Avon Fire and Rescue Service’s Mud Rescue hovercraft was also sent to the scene because the people were seen to be heading towards a large area of mud near Knightstone. The two people were finally rescued, after one and a half hours out on the mud, by the rescue hovercraft and Burnham on Sea Coastguard Rescue Team.

Beverley Haigh Swansea Coastguard Watch Manager said:

“It’s always tempting to walk out for a paddle but when the tide goes out at Weston a large amount of dangerous stretches of mud are revealed. There are warning signs on the beach and so we’d always advise people to read this local information before making a decision that could have a sticky ending.

If you do become stuck in mud try to spread your weight as much as possible. If you have a mobile phone call 999 and ask for the coastguard. Avoid moving and stay as calm as you can. Discourage others from attempting to rescue you, since without the proper equipment they could become stuck too.”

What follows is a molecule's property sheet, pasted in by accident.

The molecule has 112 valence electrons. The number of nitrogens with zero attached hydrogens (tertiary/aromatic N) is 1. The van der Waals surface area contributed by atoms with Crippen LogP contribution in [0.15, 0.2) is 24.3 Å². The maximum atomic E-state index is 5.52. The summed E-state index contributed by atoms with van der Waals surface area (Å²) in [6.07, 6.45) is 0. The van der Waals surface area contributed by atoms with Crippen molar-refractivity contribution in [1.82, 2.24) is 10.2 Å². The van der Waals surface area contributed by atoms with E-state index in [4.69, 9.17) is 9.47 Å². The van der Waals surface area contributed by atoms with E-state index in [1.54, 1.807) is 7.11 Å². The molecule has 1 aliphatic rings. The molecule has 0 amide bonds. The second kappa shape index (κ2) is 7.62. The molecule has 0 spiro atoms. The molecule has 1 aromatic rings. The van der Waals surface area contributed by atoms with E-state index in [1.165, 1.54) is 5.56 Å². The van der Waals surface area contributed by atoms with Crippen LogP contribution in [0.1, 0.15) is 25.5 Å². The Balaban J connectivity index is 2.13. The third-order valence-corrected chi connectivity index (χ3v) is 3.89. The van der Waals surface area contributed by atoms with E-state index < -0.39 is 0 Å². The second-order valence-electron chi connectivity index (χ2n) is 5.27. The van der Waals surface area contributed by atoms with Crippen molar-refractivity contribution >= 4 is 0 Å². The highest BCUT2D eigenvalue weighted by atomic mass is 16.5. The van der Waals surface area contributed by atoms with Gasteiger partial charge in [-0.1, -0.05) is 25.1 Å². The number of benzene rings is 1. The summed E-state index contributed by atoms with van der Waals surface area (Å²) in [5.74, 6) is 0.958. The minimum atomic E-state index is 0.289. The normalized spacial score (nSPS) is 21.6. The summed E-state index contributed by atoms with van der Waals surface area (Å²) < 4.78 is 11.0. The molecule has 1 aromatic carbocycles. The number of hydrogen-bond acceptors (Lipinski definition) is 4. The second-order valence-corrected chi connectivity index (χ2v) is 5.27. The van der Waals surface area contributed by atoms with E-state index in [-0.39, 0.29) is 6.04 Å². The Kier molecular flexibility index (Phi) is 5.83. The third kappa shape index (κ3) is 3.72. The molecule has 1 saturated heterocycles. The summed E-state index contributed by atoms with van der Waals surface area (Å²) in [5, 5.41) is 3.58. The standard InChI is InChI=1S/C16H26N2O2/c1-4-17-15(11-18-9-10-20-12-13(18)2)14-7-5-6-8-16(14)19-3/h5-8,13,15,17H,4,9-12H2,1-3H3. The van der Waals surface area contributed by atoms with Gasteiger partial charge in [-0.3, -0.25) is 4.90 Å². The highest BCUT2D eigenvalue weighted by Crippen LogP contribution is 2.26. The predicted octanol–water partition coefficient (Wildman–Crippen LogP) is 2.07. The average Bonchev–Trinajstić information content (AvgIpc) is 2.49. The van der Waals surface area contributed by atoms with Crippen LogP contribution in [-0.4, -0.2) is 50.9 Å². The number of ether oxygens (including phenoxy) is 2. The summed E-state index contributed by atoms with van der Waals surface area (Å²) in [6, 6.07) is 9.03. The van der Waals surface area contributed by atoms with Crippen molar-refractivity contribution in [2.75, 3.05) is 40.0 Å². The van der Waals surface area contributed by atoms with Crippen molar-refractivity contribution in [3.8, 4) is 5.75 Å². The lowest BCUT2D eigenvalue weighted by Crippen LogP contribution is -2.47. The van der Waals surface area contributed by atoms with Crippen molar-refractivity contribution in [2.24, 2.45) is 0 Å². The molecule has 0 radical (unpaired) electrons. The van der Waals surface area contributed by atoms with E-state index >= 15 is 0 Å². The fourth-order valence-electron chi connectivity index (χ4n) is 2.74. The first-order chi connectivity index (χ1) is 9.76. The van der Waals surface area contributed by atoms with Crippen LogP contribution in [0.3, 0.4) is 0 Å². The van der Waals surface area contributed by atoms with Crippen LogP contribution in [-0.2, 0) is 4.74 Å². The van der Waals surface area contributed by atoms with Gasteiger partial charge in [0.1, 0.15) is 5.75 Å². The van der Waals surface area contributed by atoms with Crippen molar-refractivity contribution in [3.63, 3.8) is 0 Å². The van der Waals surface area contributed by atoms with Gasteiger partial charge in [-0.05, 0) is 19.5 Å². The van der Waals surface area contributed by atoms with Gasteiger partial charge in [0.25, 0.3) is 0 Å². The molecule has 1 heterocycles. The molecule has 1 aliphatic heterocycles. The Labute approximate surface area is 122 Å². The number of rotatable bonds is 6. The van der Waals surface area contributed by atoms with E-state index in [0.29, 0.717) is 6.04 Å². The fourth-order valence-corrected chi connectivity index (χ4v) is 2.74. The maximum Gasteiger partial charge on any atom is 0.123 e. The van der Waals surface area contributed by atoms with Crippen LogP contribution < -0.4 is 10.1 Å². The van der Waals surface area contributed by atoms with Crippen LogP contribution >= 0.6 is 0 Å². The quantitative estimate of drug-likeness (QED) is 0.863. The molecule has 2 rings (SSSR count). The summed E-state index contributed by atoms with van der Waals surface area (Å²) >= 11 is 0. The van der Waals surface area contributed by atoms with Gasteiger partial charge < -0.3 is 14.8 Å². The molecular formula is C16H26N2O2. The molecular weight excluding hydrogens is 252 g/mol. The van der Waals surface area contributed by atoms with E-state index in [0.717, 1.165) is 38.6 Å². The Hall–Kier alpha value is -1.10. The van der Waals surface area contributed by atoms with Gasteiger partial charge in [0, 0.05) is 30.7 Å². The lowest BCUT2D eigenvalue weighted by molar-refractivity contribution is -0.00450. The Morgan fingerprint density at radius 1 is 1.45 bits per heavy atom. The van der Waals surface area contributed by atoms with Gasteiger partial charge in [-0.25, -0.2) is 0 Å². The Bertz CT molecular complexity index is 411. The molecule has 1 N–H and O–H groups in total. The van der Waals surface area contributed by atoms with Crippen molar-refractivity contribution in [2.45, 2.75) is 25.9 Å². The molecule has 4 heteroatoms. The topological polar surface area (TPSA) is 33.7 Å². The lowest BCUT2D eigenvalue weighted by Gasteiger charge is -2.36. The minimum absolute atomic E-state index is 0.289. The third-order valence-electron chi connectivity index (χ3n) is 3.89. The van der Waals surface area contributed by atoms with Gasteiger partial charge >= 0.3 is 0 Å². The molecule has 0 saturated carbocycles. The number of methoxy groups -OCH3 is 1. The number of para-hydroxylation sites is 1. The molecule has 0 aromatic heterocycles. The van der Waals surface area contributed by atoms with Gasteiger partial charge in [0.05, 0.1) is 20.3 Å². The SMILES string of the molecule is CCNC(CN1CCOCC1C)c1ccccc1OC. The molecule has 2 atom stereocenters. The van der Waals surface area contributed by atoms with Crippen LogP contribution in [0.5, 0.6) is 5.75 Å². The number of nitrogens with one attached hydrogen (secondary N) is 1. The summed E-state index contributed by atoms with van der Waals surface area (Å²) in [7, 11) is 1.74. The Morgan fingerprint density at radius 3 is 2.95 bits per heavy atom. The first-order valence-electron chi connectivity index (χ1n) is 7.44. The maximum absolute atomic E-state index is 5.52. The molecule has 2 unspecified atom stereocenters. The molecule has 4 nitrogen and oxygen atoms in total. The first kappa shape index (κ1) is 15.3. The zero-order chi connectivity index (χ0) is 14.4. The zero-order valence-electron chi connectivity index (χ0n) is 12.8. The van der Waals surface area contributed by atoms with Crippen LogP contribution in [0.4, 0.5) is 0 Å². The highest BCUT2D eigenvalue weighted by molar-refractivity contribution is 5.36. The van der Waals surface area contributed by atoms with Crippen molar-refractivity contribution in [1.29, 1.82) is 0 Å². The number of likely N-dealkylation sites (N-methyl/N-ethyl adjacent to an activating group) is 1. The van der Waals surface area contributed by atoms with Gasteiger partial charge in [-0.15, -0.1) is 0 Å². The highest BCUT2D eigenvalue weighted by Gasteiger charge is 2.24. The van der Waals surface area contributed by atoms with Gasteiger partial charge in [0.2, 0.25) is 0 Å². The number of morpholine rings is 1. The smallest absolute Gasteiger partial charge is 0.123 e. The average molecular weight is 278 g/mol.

Notes to Editors

  1. Stay safe - before heading out on the water get trained, check weather and tides, wear a lifejacket, avoid alcohol and keep in touch

  1. Follow us on Twitter. Find us at MCA_media

Friday, 19 August 2011


The Maritime and Coastguard Agency (MCA) announced today that five foreign flagged ships were under detention in UK ports during July 2011 after failing Port State Control ( PSC) inspections.

Latest monthly figures show that there was one new detention of a foreign flagged ship in UK ports during July 2011 and four vessels remained under detention from previous months. The overall rate of detentions compared with inspections carried out over the last twelve months was 3.25%, which is slightly down from Junes twelve month rate.
Out of the detained vessels none were registered with flag states listed on the Paris MOU white list, two were registered with flag states on the grey list, one was registered with a flag state on the black list and two were unregistered.

Notes to editors and list of detentions